Every now and again, a particular birthday gives pause. Most often any multiple of ten has the potential to lead to periods of self-reflection, a deep review of the past and thoughtful preparation for the future. Then again, some multiples of ten lead to utter panic. When the math reveals a full tilt throttle aging process with less time ahead than what's already behind -- lets just say that birthday can arrive with a jolt. You know what I mean. Actually, perhaps you don't know what I mean….yet. Sooner or later you will understand.
For some reason, forty is the first big one. When my mother hit forty, she asked for, and received a cake with vanilla frosting and the number 39 iced in red. Forty is Big and then you cruise along with a mere hiccup at 45. A little more cruising, and then, just when the feelings associated with becoming 40 are a distant memory, you experience the onslaught of 50. It's not always bad, mind you. Fifty can be a milestone filled with deep reflection and celebration and well-meaning friends who are already 50 who insist on a celebratory dinner which serves the purpose, in part, of keeping things lively and busy so you forget you are fifty. Before I say more, this is a public health dean writing; a responsible person who shares a big planet with a lot of people, so I want to acknowledge that in some communities, “making it” to 40 is akin to making it to a very old age. I am not talking about life expectancy differences in the developing world. In fact, there is a relationship between where you live and how long you live. Take a look at the incredible presentation Dr. Tony Iton did at our school on May 5, 2011 on the issue of health equity and longevity. And for those who are living longer, my colleague Dr. Linda Fried spoke eloquently on PBS LIFE about what she calls the “silver tsunami” – and how we are not yet prepared for it in this country. So much work to do!
Last week, 55 arrived last week in my own personal inbox.
Despite the fact that retirement and 55 have been estranged from one another for many years, retirement communities opened their gates for me last week. I admit not opening the AARP card when it arrived, as if opening the envelope would somehow hasten the aging process. In fact, the one thing all of humanity has in common -- the one thing we are all doing at the same time wherever we are -- is aging in place. I am doing it while I write and you are doing it while you read. Fun, isn't it?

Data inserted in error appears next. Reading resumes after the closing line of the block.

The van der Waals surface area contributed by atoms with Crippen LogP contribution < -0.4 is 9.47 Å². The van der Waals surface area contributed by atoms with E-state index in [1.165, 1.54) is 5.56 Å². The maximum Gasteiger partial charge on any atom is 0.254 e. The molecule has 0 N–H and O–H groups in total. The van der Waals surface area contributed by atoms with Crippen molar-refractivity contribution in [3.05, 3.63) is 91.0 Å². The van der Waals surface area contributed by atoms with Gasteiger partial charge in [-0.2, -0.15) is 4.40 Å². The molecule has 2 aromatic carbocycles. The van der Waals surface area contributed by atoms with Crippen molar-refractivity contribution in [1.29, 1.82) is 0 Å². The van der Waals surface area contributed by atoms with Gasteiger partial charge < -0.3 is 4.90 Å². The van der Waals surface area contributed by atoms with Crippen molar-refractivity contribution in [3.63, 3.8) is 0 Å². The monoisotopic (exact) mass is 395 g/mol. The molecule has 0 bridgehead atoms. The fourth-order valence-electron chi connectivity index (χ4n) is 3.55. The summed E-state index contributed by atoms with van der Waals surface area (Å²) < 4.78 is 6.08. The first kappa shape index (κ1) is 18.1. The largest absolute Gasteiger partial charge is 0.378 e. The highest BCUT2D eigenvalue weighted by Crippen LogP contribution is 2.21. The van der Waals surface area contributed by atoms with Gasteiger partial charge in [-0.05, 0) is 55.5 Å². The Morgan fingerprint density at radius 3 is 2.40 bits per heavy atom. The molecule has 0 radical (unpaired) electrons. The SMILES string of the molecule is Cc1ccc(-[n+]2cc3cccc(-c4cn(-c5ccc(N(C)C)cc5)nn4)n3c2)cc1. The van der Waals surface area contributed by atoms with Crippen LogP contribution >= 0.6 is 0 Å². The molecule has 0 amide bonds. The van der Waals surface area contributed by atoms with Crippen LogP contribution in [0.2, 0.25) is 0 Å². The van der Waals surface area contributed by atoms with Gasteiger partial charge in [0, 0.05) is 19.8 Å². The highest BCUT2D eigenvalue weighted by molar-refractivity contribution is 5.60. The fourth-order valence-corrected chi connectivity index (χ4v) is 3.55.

Life and the health literature concerning it really change at age 65 as you will note on the CDC ‘s Healthy Aging information. The American Geriatrics Society Foundation for Health’s “Ten Top Tips for Aging Well” is worth a quick read. Their dietary recommendation: “Eat A Rainbow.”
Google 55 and a number of themes become evident. I am officially a "mature traveler" which I find strangely reassuring. A treasure trove of discounts with or without my AARP card is mine to explore. Certain hotel chains now beckon this mature traveler with 10-20% off certain rooms on certain days. “Select” fast food restaurants offer free coffee and 10% off meals which is a good thing because clothes shopping on Tuesdays just got easier, giving rise to quite an appetite.
Ok, seriously, whatever your age and circumstance may you be able to spend the approaching holidays with whomever you call your friends and/or family. Get rest and get renewed. Our public health mission: collectively continue working to provide everyone, everywhere, the opportunity to live long and live well. There is no shortage of work to do. Happy holiday.